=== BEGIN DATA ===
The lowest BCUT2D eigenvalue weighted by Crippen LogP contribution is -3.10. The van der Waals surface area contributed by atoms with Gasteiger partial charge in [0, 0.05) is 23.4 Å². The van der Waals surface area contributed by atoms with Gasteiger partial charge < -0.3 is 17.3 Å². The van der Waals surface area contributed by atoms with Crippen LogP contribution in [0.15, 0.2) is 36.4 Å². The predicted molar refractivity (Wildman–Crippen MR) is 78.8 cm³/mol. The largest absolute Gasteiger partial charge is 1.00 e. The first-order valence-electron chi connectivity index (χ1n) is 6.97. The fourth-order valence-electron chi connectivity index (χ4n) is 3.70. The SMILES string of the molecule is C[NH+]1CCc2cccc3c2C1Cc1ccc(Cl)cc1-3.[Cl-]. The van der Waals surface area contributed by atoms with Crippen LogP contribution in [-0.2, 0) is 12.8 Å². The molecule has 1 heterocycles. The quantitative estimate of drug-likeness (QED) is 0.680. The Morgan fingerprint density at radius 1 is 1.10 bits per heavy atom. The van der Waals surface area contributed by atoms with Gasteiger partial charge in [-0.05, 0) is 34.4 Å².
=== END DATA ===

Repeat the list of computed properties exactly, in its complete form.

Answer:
The lowest BCUT2D eigenvalue weighted by Crippen LogP contribution is -3.10. The van der Waals surface area contributed by atoms with Gasteiger partial charge in [0, 0.05) is 23.4 Å². The van der Waals surface area contributed by atoms with Gasteiger partial charge < -0.3 is 17.3 Å². The van der Waals surface area contributed by atoms with Crippen LogP contribution in [0.15, 0.2) is 36.4 Å². The predicted molar refractivity (Wildman–Crippen MR) is 78.8 cm³/mol. The largest absolute Gasteiger partial charge is 1.00 e. The first-order valence-electron chi connectivity index (χ1n) is 6.97. The fourth-order valence-electron chi connectivity index (χ4n) is 3.70. The SMILES string of the molecule is C[NH+]1CCc2cccc3c2C1Cc1ccc(Cl)cc1-3.[Cl-]. The van der Waals surface area contributed by atoms with Crippen LogP contribution in [-0.2, 0) is 12.8 Å². The molecule has 1 heterocycles. The quantitative estimate of drug-likeness (QED) is 0.680. The Morgan fingerprint density at radius 1 is 1.10 bits per heavy atom. The van der Waals surface area contributed by atoms with Gasteiger partial charge in [-0.05, 0) is 34.4 Å².